“Kelp forests are found in temperate and arctic near shore waters and comprise the second largest marine biome, second only to sea grasses.” This useful (and flavorful) ocean flora is essential to supporting marine life. It’s also an enormous carbon sequestration system, and it’s in trouble.

Hard & soft infrastructure: How we can have (most of) our cake and eat it too! By Doctor Who (2004-526-?)

Doctor Who offers us a plot-point summary of what to expect in the $3.5 trillion budget resolution, or the “Soft Infrastructure Bill,” along with things progressives should look for (filling the gaps in the “hard” bill passed by the bipartisan Senate) and should demand while mindful of not letting the perfect be the enemy of the good. Things to watch for, as ever, include Republican sabotage and the rules of the parliamentarian.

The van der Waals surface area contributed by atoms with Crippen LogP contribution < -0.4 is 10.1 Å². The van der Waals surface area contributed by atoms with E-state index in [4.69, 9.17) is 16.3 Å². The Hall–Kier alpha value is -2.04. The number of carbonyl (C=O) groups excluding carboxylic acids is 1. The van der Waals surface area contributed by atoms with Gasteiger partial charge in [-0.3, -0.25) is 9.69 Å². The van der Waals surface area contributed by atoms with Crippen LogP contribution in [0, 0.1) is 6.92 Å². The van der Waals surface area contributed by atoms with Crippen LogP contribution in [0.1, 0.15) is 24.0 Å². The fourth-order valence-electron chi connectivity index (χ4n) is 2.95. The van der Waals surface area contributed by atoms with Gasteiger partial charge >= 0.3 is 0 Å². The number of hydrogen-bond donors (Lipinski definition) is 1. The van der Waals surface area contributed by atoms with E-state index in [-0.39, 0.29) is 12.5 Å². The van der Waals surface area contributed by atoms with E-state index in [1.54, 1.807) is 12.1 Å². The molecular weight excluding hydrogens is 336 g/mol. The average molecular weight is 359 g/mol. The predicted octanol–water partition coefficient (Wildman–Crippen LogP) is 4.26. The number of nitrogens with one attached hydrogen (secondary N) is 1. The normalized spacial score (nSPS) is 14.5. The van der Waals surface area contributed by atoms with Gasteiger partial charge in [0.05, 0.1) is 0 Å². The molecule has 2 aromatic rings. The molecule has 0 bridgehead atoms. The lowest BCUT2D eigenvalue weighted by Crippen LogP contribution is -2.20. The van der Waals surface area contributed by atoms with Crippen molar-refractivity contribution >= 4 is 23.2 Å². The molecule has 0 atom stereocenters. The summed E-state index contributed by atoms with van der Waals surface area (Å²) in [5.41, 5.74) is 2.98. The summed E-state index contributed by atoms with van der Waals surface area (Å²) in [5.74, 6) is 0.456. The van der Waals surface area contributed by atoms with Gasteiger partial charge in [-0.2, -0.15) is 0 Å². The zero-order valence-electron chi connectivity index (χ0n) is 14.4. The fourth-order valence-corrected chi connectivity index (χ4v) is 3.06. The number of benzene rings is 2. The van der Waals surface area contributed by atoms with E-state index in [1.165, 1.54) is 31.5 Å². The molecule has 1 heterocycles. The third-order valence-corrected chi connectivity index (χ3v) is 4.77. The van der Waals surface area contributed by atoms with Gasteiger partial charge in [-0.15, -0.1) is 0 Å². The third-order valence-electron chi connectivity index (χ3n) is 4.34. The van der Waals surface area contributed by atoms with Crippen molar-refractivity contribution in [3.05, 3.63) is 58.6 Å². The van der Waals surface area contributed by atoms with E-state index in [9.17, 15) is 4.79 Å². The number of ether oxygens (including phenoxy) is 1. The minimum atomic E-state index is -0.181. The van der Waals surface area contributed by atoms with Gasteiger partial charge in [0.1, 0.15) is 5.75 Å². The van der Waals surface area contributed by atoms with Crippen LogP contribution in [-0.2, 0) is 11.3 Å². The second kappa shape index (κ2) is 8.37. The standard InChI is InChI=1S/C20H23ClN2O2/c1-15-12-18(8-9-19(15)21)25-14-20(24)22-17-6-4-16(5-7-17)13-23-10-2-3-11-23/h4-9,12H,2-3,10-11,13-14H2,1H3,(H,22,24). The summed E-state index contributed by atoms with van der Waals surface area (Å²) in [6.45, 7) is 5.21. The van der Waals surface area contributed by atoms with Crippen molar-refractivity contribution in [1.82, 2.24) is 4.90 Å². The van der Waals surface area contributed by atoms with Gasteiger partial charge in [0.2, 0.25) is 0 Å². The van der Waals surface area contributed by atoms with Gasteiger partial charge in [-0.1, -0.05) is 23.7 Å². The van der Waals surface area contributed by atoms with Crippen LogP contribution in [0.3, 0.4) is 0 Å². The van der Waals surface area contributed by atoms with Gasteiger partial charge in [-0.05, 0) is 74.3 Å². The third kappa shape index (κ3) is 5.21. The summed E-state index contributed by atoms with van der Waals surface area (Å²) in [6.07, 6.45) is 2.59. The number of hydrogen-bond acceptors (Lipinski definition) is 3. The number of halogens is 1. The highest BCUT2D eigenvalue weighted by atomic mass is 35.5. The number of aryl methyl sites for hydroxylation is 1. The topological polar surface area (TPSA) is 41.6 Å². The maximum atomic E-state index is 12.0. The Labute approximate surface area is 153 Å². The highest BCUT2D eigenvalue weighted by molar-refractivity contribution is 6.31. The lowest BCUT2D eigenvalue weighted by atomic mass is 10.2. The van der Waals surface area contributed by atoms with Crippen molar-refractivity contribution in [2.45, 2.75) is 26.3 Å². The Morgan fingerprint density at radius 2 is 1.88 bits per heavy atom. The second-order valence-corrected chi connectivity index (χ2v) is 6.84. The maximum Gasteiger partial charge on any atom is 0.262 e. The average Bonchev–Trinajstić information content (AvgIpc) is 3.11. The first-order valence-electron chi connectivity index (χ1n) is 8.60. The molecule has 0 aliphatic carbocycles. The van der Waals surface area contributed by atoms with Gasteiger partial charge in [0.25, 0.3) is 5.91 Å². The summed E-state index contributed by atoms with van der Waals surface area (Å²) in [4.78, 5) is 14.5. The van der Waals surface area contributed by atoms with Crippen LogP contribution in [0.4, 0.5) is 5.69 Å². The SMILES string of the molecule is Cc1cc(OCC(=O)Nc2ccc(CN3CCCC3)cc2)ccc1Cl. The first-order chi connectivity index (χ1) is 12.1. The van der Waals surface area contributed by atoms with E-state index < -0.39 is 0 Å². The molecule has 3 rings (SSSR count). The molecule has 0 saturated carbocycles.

Speaker Sprowls unmasked in Florida by stevescoop ((2020-47-2)

On his website, Chris Sprowls, the Republican speaker of the House in the great state of Florida, assures his constituents that he is a great supporter of parental choice and freedom for principals when it comes to public education. This viewpoint is diametrically opposed by Gov. Ron DeSantis. Stevescoop calls on the speaker to clarify just what parental choice and local freedom mean in relation to DeSantis’ top-down edicts about COVID-19, vaccines, and masks in schools.

PTSD and COVID by Animeraider (2007-112-9)

Today, a hospital stay, even for something other than COVID-19, is defined by the pandemic. When you wait 13 hours for a bed to become available, and then lie in that bed for days hearing the alarms for COVID-19 patients, you know, “We’re not okay. We’ve let so many people die needlessly that this is going to leave a massive wound in our nation, and we’re probably never going to address it.”